This is a repost from my main blog.
In this post I’ll show you how to make a searchable Twitter contributor map like the one below in a couple of clicks, however I feel it’s my duty to educate you first…
I’m not sure everyone is aware just how much metadata is available to developers in a tweet. Below is the data (JSON) you get back from a single tweet from the Twitter Search API.
Not all of this is particularly useful, including things like profile colour preferences (there’s a research project for you ;), but as well as the tweet text you get information back about the tweet (like who it is in response to), and the user (like their profile description). In TAGS (myTwitter Archiving Google Sheets project) you get a default set of columns which collect the metadata associated with each tweet. Most of these are there to work with the TAGSExplorer visualisation but a lot of people don’t know you can add more column names listed here to your Archive sheet to start collecting other data. A question I often get asked is when the geo_location column is added why is the data is often blank. The answer is that the majority of people don’t geotag their tweets so there is no data to include (<1.0%). Don’t be allude however that by not geo-tagging your tweet that you are not giving away your location. A 2013 study revealed that approximately 20% of tweets could be reveal the user’s location down to street level (Weidemann & Swift, 2013). One of the authors of that work, Chris Weidemann, has created geosocialfootprint.com “an educational demonstration of how public Twitter.com data can be harvested and analyzed to uncover location intelligence” to illustrate the point.
One way a location can be revealed is from the Twitter profile location field. This is an optional text field within your Twitter settings which can be collected in a TAGS sheet by adding a column with user_location.
Converting a text description of a location to co-ordinates isn’t that hard and you’ve probably experienced geocoding when using services like Google Maps. Google Maps also has a geocoder service developers can use to get co-ordinates for location descriptions. In Google Sheets there are a couple of ways you can convert location descriptions into co-ordinates. One way is Google Apps Script which hooks you straight into the Google Maps geocoder, however in this post I’ll save you the code and introduce you to Geocode by Awesome Table. This is a Google Sheets Add-on, a piece of Google Sheets customisation produced by third party developers coded using Google Apps Script. There are actually a couple of free geocoders in the Add-on store so you might want to check those out as well. For Geocode by Awesome Table to work we need to get our data in the right shape and the steps below will help you do that:
Setting up a TAGS Archive for geocoding
- First you need some tweets to geocode which you can do by getting a copy of TAGS – you can use either version 6.0 or 6.1 (existing users might want to stick with 6.0, while new users will find the setup easier in 6.1)
- In your copy of TAGS make sure there is a
user_locationcolumn at Column P the Archive sheet (in TAGS v6.1
user_locationis already included)
- Enter your search term in the Readme/Settings sheet and from the drop down menu select TAGS > Run Now!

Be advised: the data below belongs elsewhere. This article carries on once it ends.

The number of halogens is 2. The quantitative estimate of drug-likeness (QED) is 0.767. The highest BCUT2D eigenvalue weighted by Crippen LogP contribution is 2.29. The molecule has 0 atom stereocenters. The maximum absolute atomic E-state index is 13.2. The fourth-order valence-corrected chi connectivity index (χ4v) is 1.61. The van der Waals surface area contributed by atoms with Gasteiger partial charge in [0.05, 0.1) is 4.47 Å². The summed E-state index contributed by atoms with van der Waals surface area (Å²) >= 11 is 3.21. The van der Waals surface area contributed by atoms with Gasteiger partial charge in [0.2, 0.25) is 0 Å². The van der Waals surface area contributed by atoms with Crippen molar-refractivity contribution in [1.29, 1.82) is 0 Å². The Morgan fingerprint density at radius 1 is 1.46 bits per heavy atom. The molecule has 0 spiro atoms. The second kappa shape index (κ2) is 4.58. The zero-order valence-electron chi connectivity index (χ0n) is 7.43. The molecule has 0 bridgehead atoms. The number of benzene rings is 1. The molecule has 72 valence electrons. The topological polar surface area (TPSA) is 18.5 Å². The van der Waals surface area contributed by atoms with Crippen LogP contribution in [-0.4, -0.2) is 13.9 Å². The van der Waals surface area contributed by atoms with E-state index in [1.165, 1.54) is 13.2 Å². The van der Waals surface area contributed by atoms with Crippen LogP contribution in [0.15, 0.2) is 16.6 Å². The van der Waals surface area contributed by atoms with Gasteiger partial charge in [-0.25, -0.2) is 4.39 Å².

- Open this ‘Location’ template and from the sheet tab at the bottom select ‘Copy to…’ and select your new TAGS archive as the destination
At this point you ‘Copy of Location’ sheet is populated with the screen names that have tweeted the most in your archive and also have a user_location entry:
Unleashing the awesome with Geocode by Awesome Table
- In your Google Sheet select Add-ons > Get add-ons… and search for ‘geocoder’ clicking the ‘Free’ button for Geocode by Awesome Table
- You should be prompted with a permissions window and if you are happy click on ‘Allow’
- Give it a couple of seconds to let the add-on install and then you can click Add-ons > Geocode by Awesome Table > Start Geocoding
- A sidebar should popup which should let you pick your sheet and the
- Hit ‘Geocode’ at the bottom of the sidebar and watch has the latitude and longitude columns start to fill.
- When finished click ‘Create Map’
At this point you can open the map you’ve created which should include your geocoded points. If you’d like to change the popup when you click on the map makers go back to your sheet and from the sidebar click the ‘Customize Tooltip’ button. I use the ‘Edit as HTML’ option with the following markup:
At this point your Awesome Table map is only visible to you and anyone else you have shared your Google Sheet with. To make public you need to share your Google Sheet so that ‘anyone can view’ from the share button.
A couple of things to keep in mind:
- A couple of things to be aware of. If you set your TAGS sheet you automatically update every hour your map will start putting pointers in the wrong place (this is because the Locations sheet is dynamically populated). You can do a manual update using TAGS > Run Now! followed by steps 3-5 above.
- Geocoding is also not 100% accurate and co-ordinates returned are the most likely hit. The geocoder also occasionally misses obvious hits … what can I say.
- Geocode by Awesome Table will also only geocode up to 100 places at a time. I’ll let you figure ways around this.
- This is only locating the profile location not where the tweet was actually sent
So there you go … I know where you live(ish). And yes companies are using this technique but on a much bigger scale all of the time … Don’t have nightmares, do sleep well
Weidemann, C., & Swift, J. (2013). Social media location intelligence: The next privacy battle-an arcgis add-in and analysis of geospatial data collected from twitter. com. International Journal of Geoinformatics, 9(2).